SPI slave on BW16

I’m trying to implement an SPI slave interface with DMA on the BW16 module.
I am using the standard SDK.

I can see the RTL8720DN does not have SPI0, and the external SPI1 pins are SPI master only.
Can I use the USI SPI port on this module?
PA25 (MOSI), PA26 (MISO), PA30 (CLS) are available on the BW16, but not PA28 (CS).

I am thinking of doing it like this:

  • external interrupt on another GPIO pin, which will become a software chip select
  • when the pin is driven low, enable the USI SPI port and do the transaction
  • when the pin goes high, disable USI SPI port

Can the USI SPI port handle this kind of software chip select? (some STM32 micros have a register setting for software CS.)

Also, where can I find a list of what peripheral functions are mapped to each pin? It is not covered in the data sheet or anywhere else that I can find. Just some comments in some examples.

Finally, the BW16 data sheet has a very blurry schematic in it. Is there a proper clear version available?
I need to see the label on PA28, to see if there will be a conflict on the CS pin.



As for the function mapping, look at this:

And here is the schematic of the base board, thanks to this vendor.

Hi. Thanks for the answers. Its not quite what I am after though:

  • I need the schematic of the B&T module. That is the schematic of the PCB that the B&T module is attached to

  • I was hoping for an official Realtek pin map table. That pin map doesn’t cover the USI SPI port, and it doesn’t go into detail about which SPI port that is. I know now its SPI1, but there should be some document that shows all possible peripherals for all pins, like other microcontrollers have


  • As for pin PA28:

On the blurry schematic of this Ai-Thinker BW16-Kit Specification, pin PA28 is labeled RREF_PA_28. When configured as an USB pin along with HSDM_PA_25 and HSDP_PA_26, it is an input aimed at connecting an external reference resistor for USB analog (see UM0401 RTL872xD Datasheet - click “Datasheet” in the “Ameba RTL8722DM Board” section - login required).

Unfortunately PA28 is not available outside the BW16 module (see Table 2.2 Pin function definition in the BW16 specification above), contrary to what was stated in the B&T BW16 Specification V1.0, where BW16 pin 6 was wrongly assigned to PA28. However this mistake was corrected in the B&T BW16 Specification V1.1, where BW16 pin 6 is now correctly assigned to PA27. As I use this pin routinely in my own projects, I can confirm that it is really PA27, and not PA28.

  • As for the official Realtek pin map table:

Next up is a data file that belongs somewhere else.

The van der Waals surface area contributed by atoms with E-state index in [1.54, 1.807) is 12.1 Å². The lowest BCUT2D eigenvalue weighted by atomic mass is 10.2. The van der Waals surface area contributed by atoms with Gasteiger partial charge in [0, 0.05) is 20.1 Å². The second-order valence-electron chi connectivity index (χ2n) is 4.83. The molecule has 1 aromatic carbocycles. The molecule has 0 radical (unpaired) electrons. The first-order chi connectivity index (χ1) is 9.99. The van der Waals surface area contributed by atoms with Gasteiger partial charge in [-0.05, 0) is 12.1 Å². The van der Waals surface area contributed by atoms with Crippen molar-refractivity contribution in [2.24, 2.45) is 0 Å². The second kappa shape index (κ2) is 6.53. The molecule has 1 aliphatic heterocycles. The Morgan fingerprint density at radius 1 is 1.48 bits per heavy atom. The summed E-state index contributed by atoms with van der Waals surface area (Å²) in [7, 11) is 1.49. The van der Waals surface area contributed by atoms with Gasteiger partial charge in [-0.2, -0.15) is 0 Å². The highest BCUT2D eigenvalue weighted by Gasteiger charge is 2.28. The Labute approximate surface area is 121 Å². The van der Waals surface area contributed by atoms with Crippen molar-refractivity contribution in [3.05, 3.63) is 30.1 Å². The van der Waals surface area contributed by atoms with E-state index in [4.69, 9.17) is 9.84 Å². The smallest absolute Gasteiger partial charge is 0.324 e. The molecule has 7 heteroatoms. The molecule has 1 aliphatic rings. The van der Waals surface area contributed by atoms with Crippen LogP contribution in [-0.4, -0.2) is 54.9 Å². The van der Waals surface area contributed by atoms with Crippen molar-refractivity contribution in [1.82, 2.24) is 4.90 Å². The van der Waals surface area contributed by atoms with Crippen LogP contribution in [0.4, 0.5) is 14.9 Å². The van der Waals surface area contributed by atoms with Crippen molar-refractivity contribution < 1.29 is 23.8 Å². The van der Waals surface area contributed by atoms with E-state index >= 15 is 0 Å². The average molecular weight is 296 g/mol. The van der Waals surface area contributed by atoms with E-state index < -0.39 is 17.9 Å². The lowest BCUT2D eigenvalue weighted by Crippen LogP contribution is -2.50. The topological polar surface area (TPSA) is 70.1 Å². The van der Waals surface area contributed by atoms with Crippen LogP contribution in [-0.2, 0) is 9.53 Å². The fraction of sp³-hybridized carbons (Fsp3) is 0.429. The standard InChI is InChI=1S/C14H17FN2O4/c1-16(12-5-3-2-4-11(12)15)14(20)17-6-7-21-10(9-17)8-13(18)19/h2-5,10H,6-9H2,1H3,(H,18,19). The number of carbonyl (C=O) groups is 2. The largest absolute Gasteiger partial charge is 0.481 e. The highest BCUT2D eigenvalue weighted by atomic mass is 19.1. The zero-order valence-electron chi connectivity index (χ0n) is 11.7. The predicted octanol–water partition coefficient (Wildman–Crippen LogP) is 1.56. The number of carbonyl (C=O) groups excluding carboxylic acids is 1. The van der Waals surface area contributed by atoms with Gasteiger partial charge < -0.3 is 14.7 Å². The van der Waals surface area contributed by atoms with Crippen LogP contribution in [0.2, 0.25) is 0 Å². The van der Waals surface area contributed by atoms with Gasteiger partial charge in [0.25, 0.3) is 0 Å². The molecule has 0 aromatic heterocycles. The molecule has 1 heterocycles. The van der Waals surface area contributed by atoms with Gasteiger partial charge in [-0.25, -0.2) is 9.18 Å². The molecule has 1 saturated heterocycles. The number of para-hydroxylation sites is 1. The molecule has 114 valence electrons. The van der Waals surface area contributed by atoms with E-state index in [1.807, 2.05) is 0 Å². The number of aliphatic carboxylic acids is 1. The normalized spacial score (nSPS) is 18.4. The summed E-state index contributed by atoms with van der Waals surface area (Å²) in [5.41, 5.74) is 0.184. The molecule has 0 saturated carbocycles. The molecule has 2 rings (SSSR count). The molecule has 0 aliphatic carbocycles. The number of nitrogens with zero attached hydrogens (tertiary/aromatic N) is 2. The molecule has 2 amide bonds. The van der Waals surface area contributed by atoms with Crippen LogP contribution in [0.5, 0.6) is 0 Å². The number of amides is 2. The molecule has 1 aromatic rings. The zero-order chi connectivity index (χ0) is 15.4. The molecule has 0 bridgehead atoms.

You want to have a look at the UM0402 RTL872xD pinmux specification, deeply buried inside the ambiot AmebaD SDK.

Good luck !

Thank you, that is a big help.

Do you know if the USI SPI port can support a software chip select?
If I enable this peripheral in slave mode, and the hardware chip select pin PA28 is tied low (as it is on B&T module), will the peripheral accept the master clock and do the transaction? Or is it looking for a falling edge after being enabled?

Maybe USI_SSI_SetSSTogglePhase(port, USI_SPI_SS_NOT_TOGGLE) can help?


You want to read carefully UM0400 - Ameba-D User Manual, Chapter 19 - Serial Peripheral Interface. Section Serial-Slave Mode states that “the slave remains in an idle state until selected by the bus master” and “the transfer begins when the SPI slave is selected by a serial-master device”, i.e., when the SPI master activates SPI_CS. Therefore without any access to PA28, I am afraid there is no chance you can do anything with port SPI0. The fact is that as there is no frame structure in SPI (not even any byte delimitation), SPI_CS is the only information the slave receiver has available to start shifting bits inwards, organize them in bytes, and finally count the received bytes at the end of the transaction. But maybe you can try to play with the SSI Enable register (SSIENR) before giving up, and discover some undocumented behaviour ! Let me know…

I actually also first intended to use the BW16 as an SPI slave (the master being an ESP32 and/or Raspberry Pi), and gave up for the reason above. I now use it as an SPI master with the other device as a slave, and just added a Handshake line from slave to master to regulate the traffic. Works very well at 8Mbits/s, I did not attempt to go faster because this was sufficient for my needs.

[Edit] Suppose that you will succeed to let the SPI0 work with a software Chip Select, as intended in your first post. This means that the delay between the assertion of this CS and your slave receiver being ready will be essentially unpredictable, and probably very long compared to the SPI clock speed. How will you let the SPI master know that the receiver is ready, and have the master wait until then to start issuing the clock? Clock generation is usually a hardware function in SPI masters, and the clock starts automatically 1.5 clock period after CS being asserted by the master. Therefore you will need an extra line to be used as a software CS, and yet another line from slave to master to signal that the slave is ready. Starts to make a lot of lines for a simple SPI link…

Good luck !

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